January 2011

January 2011

Rhythm of the Maui Yoga Path

South Maui Instructor Exudes the Groove to Move You

By Trisha Smith, South Maui Weekly

Whether on the surface or deep within her soul, a gamut of lessons and experiences has shaped the extraordinary journey of Deni Roman of the Maui Yoga Path. A natural leader in athletics and communication, this longtime holistic student embodies a rhythmic flow of life, which allows her to connect on many levels. After more than 30 years of practicing yoga and dedicating herself to teaching body, mind and spirit cultivation, Deni exudes the groove to “move” you, whether physically, mentally or spiritually.  

A former Fortune 500 ergonomics company consultant, this certified Iyengar teacher travels frequently, making yearly treks to India to enhance her own practice. (She returned just recently from Pune.) Her guru is the highly respected Yogacharya B.K.S. Iyengar, who has appeared on Time Magazine’s most influential people in the world lists. 

Yet no matter where the gentle winds blow, Deni finds most comfort within the sanctuary of the Maui Yoga Path. The “auspicious space,” she said, was “too perfect to pass up.”Since Deni “planted the seed for” her studio in 2001, the modest room has grown into a warm environment described as “a place to come home to relax, rejuvenate and discover your true." 

"Maui is one of the world’s chakras, and our space flows right along the line between Haleakala and the ocean,” she said. “Wonderful, natural vibes here.”Students—usually a mix of visitors and residents of all ages, beliefs and skill levels—settle into the comfortable, low-light studio adorned with eclectic art, Sanskrit tapestry, tie-dye and spiritual messages. Senses come alive with plumeria breezes that waft through the open doors as the waves crash upon Keawakapu Beach. The vibrant energy is undeniable—heavenly, in fact—excluding the curious pedestrians who frequent the studio’s entrance.

Among other healing arts, Maui Yoga Path celebrates Iyengar’s method, a form of Hatha (or the physical practice of yoga) based on giving eminence to the body’s physical alignment in its poses, paying close attention to spinal health and breathing. As “balancing the body will then, in reflection, balance the mind,” Deni compels students to hold the positions correctly. She’s tough, but kind in her demeanor, supplying props and encouragement to those not yet comfortable with yoga.

Deni also emphasizes the sadhana of yoga, the spiritual practice that unionizes body, mind, and spirit. For her own practice, Deni incorporates meditation, strength training/movement and yoga, and “lives yoga all the time, throughout the day.” “Each time you walk in here, it’s a chance for renewal,” she said.Using her holistic health expertise,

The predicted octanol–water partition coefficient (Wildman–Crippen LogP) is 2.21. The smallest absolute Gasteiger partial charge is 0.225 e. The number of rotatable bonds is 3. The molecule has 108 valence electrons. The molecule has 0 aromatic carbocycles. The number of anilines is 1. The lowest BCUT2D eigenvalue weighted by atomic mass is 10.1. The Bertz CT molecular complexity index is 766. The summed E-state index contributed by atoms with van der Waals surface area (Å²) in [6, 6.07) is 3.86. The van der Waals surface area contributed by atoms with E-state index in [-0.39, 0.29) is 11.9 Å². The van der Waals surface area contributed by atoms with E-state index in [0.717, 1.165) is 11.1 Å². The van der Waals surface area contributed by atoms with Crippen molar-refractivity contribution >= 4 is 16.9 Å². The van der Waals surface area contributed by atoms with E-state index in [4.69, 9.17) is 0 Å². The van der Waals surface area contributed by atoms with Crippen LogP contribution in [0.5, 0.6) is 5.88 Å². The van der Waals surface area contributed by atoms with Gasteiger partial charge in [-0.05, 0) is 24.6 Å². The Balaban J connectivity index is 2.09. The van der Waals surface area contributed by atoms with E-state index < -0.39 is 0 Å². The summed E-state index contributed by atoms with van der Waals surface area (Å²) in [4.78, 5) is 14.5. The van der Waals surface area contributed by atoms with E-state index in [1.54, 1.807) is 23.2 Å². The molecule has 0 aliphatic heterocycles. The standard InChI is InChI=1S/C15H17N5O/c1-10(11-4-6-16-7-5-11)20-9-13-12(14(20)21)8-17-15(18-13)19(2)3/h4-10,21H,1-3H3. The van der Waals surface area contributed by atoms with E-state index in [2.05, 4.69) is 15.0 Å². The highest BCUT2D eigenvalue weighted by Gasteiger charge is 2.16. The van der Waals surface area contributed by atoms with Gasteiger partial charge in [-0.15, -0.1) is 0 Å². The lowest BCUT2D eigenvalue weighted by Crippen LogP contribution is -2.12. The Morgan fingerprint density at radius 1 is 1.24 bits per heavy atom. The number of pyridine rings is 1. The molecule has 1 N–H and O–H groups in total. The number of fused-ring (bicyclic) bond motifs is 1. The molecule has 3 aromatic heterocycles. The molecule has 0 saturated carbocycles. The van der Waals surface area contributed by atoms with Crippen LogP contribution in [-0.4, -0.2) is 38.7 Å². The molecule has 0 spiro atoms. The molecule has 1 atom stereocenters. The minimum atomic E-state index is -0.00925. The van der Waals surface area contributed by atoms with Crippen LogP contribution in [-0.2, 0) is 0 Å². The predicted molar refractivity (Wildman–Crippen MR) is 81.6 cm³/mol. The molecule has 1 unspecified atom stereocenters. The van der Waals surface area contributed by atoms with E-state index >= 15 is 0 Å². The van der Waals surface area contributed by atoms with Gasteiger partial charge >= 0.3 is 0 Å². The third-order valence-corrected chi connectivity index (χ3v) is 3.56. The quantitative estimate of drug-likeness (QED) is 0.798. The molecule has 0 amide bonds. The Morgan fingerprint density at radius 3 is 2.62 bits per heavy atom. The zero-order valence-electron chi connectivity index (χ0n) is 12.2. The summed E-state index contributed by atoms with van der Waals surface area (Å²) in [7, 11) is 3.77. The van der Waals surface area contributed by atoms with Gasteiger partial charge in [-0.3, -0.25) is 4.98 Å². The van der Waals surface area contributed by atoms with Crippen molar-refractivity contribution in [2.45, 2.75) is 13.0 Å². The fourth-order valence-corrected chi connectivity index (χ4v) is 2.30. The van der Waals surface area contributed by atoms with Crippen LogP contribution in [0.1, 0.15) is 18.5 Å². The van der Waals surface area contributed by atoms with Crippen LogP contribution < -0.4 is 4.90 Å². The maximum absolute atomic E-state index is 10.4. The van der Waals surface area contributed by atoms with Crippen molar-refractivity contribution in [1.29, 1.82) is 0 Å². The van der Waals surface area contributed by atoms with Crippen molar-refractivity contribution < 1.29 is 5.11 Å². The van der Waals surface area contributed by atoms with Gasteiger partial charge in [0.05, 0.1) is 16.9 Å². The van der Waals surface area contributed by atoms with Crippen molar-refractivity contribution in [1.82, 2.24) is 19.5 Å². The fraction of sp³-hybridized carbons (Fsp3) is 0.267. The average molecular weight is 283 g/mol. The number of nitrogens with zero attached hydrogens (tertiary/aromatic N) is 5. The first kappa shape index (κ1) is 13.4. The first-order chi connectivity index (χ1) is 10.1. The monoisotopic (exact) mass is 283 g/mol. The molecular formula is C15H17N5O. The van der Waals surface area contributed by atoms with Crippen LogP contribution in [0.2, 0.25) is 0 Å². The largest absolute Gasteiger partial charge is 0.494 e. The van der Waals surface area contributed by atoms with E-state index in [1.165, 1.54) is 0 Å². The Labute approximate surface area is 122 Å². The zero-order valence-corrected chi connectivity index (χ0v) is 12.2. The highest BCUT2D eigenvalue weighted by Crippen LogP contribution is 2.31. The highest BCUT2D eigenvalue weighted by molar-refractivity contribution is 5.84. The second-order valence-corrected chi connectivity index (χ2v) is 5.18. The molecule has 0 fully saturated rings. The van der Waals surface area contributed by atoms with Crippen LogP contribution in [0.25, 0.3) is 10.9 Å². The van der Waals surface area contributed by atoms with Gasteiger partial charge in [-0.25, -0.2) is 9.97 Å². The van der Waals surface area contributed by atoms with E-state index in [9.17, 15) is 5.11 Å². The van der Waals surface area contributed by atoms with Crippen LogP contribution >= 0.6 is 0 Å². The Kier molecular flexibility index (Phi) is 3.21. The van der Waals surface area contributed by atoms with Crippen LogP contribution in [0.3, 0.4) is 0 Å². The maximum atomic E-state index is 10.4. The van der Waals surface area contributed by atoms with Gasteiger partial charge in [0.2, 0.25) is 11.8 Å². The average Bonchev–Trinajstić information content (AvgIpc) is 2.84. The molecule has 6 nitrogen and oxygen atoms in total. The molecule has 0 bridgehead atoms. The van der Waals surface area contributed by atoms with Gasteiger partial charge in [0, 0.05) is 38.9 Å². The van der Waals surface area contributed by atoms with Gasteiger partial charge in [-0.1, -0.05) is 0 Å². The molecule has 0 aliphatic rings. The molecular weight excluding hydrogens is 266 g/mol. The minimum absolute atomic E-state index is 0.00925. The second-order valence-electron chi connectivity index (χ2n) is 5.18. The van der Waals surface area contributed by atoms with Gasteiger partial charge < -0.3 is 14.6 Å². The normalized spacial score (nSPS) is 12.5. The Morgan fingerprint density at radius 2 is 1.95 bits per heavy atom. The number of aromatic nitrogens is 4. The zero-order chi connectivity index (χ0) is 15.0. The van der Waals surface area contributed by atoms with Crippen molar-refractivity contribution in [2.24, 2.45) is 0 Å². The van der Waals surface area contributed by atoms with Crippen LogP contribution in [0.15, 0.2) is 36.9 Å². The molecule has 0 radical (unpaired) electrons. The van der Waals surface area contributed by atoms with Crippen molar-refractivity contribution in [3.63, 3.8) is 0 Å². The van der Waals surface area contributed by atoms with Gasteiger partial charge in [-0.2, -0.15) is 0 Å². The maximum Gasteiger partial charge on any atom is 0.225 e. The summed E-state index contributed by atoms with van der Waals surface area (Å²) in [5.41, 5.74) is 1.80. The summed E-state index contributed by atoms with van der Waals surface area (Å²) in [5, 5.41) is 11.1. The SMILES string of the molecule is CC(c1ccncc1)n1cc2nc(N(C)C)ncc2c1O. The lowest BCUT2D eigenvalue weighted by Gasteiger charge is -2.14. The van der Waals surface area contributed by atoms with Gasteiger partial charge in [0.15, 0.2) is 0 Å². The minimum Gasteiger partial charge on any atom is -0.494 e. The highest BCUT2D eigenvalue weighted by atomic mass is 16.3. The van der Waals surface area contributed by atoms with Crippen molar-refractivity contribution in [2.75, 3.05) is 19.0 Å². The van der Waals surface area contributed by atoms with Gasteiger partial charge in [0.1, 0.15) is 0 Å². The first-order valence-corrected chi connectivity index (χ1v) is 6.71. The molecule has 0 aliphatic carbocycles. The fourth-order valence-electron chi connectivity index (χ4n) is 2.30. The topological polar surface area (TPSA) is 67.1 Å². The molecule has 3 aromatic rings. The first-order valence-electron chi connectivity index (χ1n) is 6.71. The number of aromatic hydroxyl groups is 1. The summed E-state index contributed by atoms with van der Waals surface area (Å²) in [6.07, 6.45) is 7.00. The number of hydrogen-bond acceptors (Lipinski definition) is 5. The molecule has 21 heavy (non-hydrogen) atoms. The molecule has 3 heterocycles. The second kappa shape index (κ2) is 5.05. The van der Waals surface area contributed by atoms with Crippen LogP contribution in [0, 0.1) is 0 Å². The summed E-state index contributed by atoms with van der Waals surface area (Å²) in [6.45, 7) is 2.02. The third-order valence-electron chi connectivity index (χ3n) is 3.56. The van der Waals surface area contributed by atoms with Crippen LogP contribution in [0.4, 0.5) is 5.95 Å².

Deni integrates the importance of diet, sleep and exercise with the yogic philosophy to create fun and physical classes called Yoga Core Conditioning. This “smorgasbord of yoga” is a series of movements she’s combined from nearly 35 years of practice, including dance positions that “get you moving in a celebration.” 

Deni’s 27-year-old daughter, Evan, joined her along this divine path, calling her a “chip off the old block, but different.” “Evan’s wise for her age—she’s my teacher, my friend, my soulmate,” said Deni. “Evan was able to deepen her practice, yoga has been there with her.” Evan has taught yoga for eight years as a “preventative means to participate in all activities of life.” She also sings in Los Angeles band Plum, returning to Maui when her mother is away. 

Deni never pushed yoga onto Evan, allowing her own desire to build and instilling a deep trust to follow her own instincts. Evan said as a teacher, her mother lets you taste the calmness, clarity, and confidence that comes from yoga, but explained the real work has to be done by the student.

Deni graciously guides students with commentary and studio props, if needed. As students become aware of their “present condition,” she challenges them to release pent-up pollutants and move forward onto a path of healing.

Deni’s enthusiasm for life is contagious. She’s open for any toxic challenge. “That trembling is your ego… let it go,” said Deni. “Trust yourself. No worries of the past, for the future—live in the present and let go.” 

Becoming a good employee has taught Evan how to be a respectful daughter. Appreciating her mother as a teacher helps her “show up for her as a friend. “We truly love and relate to one another,” said Evan. “We dance the dance. We push the boundaries… we show up for one another so that the legacy lives on.” 


Maui Yoga Path offers a variety of classes daily, including Yoga Core Conditioning and Iyengar Yoga. Deepen your practice at the upcoming “Maui Yoga Path New Year Iyengar Retreat” from Friday through Sunday, Jan. 14 to 16, where Deni will share her recent studies from India.


It’s been said that a well of love resides within all of us. Tap into some of this beauty and reward the world around you by advancing your resolutions through the Maui Yoga Path, located beachfront at the Mana Kai Resort at 2960 S. Kihei Road